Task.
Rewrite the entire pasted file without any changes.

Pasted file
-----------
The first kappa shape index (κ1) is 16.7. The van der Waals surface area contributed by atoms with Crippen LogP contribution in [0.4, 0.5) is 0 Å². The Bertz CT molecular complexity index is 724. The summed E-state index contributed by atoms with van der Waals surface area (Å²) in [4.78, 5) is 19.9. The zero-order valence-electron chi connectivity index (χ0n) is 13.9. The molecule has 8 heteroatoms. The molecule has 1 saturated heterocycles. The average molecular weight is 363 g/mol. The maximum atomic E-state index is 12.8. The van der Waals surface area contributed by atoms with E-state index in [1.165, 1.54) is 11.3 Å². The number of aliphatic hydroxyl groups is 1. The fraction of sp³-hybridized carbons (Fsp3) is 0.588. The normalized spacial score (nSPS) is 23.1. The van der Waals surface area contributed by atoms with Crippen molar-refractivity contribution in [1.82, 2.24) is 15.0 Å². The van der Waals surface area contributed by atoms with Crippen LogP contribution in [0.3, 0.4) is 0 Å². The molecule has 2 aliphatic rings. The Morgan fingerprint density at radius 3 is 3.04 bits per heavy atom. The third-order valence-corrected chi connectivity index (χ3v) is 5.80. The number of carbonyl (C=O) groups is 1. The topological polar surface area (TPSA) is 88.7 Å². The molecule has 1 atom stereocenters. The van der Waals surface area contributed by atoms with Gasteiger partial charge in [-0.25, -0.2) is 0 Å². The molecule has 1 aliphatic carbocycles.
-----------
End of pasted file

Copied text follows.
The first kappa shape index (κ1) is 16.7. The van der Waals surface area contributed by atoms with Crippen LogP contribution in [0.4, 0.5) is 0 Å². The Bertz CT molecular complexity index is 724. The summed E-state index contributed by atoms with van der Waals surface area (Å²) in [4.78, 5) is 19.9. The zero-order valence-electron chi connectivity index (χ0n) is 13.9. The molecule has 8 heteroatoms. The molecule has 1 saturated heterocycles. The average molecular weight is 363 g/mol. The maximum atomic E-state index is 12.8. The van der Waals surface area contributed by atoms with E-state index in [1.165, 1.54) is 11.3 Å². The number of aliphatic hydroxyl groups is 1. The fraction of sp³-hybridized carbons (Fsp3) is 0.588. The normalized spacial score (nSPS) is 23.1. The van der Waals surface area contributed by atoms with Crippen molar-refractivity contribution in [1.82, 2.24) is 15.0 Å². The van der Waals surface area contributed by atoms with Crippen LogP contribution in [0.3, 0.4) is 0 Å². The molecule has 2 aliphatic rings. The Morgan fingerprint density at radius 3 is 3.04 bits per heavy atom. The third-order valence-corrected chi connectivity index (χ3v) is 5.80. The number of carbonyl (C=O) groups is 1. The topological polar surface area (TPSA) is 88.7 Å². The molecule has 1 atom stereocenters. The van der Waals surface area contributed by atoms with Gasteiger partial charge in [-0.25, -0.2) is 0 Å². The molecule has 1 aliphatic carbocycles.